Godzilla vs. Mothra Reviews
Final Verdict- Although it has flaws with it's special effects and characters, the movie is still entertaining to watch and is a descent Godzilla movie. If your a Godzilla fan, than you'll like the movie. If your just an average movie goer and want to watch something entertaining, then you'll might be entertained. I give it 3 stars out 5.
Anyways, this movie introduced Battra, who spiced it up a bit and made it more interesting to me. In the end, Mothra and Battra team up in the realization that they have to stop Godzilla, and even though I hate to see the big guy lose, it's a cool ending.
One of the virtually inherent questions regarding a film that could nominally be called a remake concerns the balance between old and new. In the case of "Godzilla vs. Mothra" the story borrows from the original, but not heavily. The most prominent similarities include an antagonistic business tycoon and a Mothra egg; every other similarity is superficial. Much of the narrative concerns the exploits of a trio of people and their dealings with the diminutive twins that Mothra guards, who explain that continued anthropogenic damage to the Earth will eventually bring monster inflicted calamities. Of course, several of those monsters appear, leading to some conflict between monster and human and some preaching about conserving the planet. While not terribly innovative as far as the genre is concerned, the story at least moves along at a smooth pace and manages to provide all of the build-up necessary for the inexorable monster battles.
Perhaps the most impressive aspect of the film is, believe it or not, the humans. The aforementioned trio is comprised of two divorcees and a flunky of the business tycoon, and over the course of the film we actually see the former two demonstrate a dynamic absent from virtually all of the Godzilla films, with some reminiscing of better times and the main character musing over the possibility of turning over a new leaf to improve his family relationships. It is ultimately melodramatic, but quite welcome in context and something that I was disappointed to not see in the 2014 re-imagining.
For most, the critical point is the portrayal of the monsters, an area in which "Godzilla vs. Mothra" mostly finds success. Godzilla remains the imposing force of nature established in the previous 3 films, while Mothra is given a more modern appearance, for lack of a better term. I actually liked the slimier surface of the larva and the recoloring of the adult form. Noteworthy is the contrast in focus between this film and the 1964 one. In the latter, despite the title, the movie was really about Godzilla and the threat that he posed, while in the former there is a clear focus on Mothra, with Godzilla mainly serving as the obligatory threat to overcome. This shift has the benefit of granting Mothra a full story, but also greatly removes the general sense of awe Godzilla brought to the original. In fact, the nuclear menace feels more like an extra in a movie that is supposed to be part of his series, largely due to the absence of any real objective. He appears twice solely because Mothra requires an opponent. Fortunately, the writers were sufficiently prudent to convey that Godzilla remains the most powerful monster in the film, which allows the climax a reasonable sense of challenge as Mothra and Battra team up against him.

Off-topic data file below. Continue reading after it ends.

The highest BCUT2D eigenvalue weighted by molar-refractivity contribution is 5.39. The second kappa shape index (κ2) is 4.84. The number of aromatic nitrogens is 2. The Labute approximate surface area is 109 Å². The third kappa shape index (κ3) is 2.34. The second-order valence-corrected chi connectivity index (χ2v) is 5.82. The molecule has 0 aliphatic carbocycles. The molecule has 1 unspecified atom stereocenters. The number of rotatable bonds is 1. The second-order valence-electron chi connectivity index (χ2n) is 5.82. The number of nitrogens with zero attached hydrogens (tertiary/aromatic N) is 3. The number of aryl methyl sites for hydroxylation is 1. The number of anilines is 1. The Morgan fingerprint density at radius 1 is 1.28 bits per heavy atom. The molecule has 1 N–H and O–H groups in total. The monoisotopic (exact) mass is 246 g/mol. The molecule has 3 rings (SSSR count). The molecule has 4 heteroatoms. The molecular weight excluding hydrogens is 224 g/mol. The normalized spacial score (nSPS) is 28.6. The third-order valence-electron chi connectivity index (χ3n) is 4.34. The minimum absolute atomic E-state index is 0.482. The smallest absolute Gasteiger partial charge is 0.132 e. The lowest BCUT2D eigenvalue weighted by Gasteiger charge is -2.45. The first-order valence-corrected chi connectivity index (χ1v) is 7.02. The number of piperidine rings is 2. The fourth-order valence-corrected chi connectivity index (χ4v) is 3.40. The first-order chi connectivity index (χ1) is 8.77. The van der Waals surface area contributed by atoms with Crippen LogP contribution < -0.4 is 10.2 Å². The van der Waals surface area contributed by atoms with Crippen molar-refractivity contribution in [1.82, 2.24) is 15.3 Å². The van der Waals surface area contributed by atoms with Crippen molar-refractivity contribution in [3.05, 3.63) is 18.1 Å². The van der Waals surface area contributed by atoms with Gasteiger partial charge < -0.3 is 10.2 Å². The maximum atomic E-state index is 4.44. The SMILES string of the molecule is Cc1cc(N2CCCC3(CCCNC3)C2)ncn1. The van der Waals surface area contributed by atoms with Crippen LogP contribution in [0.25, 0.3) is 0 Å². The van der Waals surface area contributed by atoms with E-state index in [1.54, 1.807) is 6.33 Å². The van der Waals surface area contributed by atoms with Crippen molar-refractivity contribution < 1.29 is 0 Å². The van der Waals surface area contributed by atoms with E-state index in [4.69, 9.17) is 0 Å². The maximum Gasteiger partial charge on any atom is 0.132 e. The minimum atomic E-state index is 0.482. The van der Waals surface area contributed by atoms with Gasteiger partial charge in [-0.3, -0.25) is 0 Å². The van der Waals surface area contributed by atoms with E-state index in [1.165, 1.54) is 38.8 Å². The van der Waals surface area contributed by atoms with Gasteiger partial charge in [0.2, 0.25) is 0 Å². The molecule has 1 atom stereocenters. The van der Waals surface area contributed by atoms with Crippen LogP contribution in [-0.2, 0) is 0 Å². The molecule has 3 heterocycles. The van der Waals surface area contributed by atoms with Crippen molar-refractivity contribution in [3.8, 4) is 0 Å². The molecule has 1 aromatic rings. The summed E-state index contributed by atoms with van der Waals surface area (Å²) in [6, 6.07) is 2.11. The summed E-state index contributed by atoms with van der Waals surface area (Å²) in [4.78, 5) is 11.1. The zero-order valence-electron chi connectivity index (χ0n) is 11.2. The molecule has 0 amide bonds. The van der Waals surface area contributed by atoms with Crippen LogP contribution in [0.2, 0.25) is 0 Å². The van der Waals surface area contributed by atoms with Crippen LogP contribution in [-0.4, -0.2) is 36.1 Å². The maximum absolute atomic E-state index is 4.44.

Yet, despite the apparent uneven integration into the plot for the combatants, the monster battles remain quite impressive and varied. Unlike the first three movies of the pertinent series, the monsters clash on land, in the sea and in the air, a variety bolstered by the fact that two of the monsters change form over the course of the story. I particularly liked the tussle between Godzilla and the Battra larva underwater, which probably amounts to the second best underwater fight in the series. The action sequences also boast a wide array of neat looking beam weapons, enabling for some of the best shots, including one where the central characters watch from a balcony as Mothra, Battra and Godzilla fire at each other in succession. Godzilla's heat ray has a noticeably higher pitch this time around, very similar to the sound effect for Destoroyah's micro-oxygen spray that would appear 3 years down the line. I liked this change as it complements the blue color.
With the recent re-imagining of Godzilla, as well as the production of such ventures as "Pacific Rim", the door is wide open for the reintroduction of some of Toho's other famous properties. I'm not entirely sure if that is the best route to take, as Mothra has appeared in all 3 of the series' timelines, including a film trilogy that starred another member of the species. Personally, I think more effort should be devoted to creating new monsters, which is a strategy that worked quite well for the 90's Gamera series. Even so, there are elements from this film that are worth incorporating into future ones, and by extension those working on the planned Legendary Pictures movies would do well to take a bit more inspiration from the rest of the series, perhaps to restore some lost opportunities.